Craig Starr, Assistant Public Works Director, reviewed his agenda memorandum (see material on file). There was discussion regarding the potential for increasing current tipping fees for self-haulers. Sorenson stated it was a good idea to look at fee structure; and voiced concern about the impact of changes being tied to recycling goals and possible effects from Ballot Measure 47 on Lane County’s ability to change fees. Teresa Wilson, County Counsel, stated that since this program is self-supporting, fee changes would have to be kept in narrow parameters. Sorenson called for public involvement and maximum input from advisory committees.

Starr reviewed the "System Funding Comparison" between Lane County and most other counties (see material on file), noting that many counties and cities in Oregon franchise or license refuse collection and fund a portion of their activity through those fees. Weeldreyer asked Sandusky how the Resource Recovery Advisory Committee voted on franchise fees. Sandusky reported it was 11 in favor, 0 in opposition and 1 abstention. Cornacchia expressed interest in having Waste Management develop scenarios describing impacts and effects on consumers, haulers, cities, with review by the RRAC, and recommendations before pursuing negotiations with cities. The Board concurred with this process. Starr stated that was close to the process he was considering, given the different circumstances for various cities.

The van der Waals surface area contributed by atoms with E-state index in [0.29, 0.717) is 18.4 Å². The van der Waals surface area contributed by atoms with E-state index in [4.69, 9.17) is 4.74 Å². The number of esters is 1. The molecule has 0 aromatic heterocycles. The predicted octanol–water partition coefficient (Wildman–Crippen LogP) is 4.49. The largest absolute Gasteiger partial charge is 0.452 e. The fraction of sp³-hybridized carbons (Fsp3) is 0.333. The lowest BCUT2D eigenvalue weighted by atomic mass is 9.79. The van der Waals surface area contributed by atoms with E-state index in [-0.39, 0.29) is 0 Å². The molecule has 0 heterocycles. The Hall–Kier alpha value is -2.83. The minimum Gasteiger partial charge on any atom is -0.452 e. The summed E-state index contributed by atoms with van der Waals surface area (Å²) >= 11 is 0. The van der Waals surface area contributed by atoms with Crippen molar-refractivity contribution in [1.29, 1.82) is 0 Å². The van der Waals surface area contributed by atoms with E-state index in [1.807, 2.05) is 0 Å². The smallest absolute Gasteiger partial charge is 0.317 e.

Cornacchia stated this order does not address self-hauler fees or excess weight fees, and he wants those items included in the review. The Board concurred. Sorenson noted the impact of these decisions on the overall system, and added he would like comparisons with other counties regarding collection rates and recycling. Cornacchia stated that if higher revenues are received without the anticipated competition from the private sector, then it should be shown where those funds will be assigned. Responding to questions asked earlier, Starr stated converting the central receiving station into a wet MRF facility would be problematical because the cost of maintaining the countywide system negates an increase in competitiveness.

MOTION: Approval of the Order. Cornacchia MOVED, Green SECONDED. VOTE: 5-0.

The Board returned to the morning agenda for items that could not be accommodated in that session.

There being no further business, this meeting adjourned at 4:50 p.m.

Sharon Giles
Recording Secretary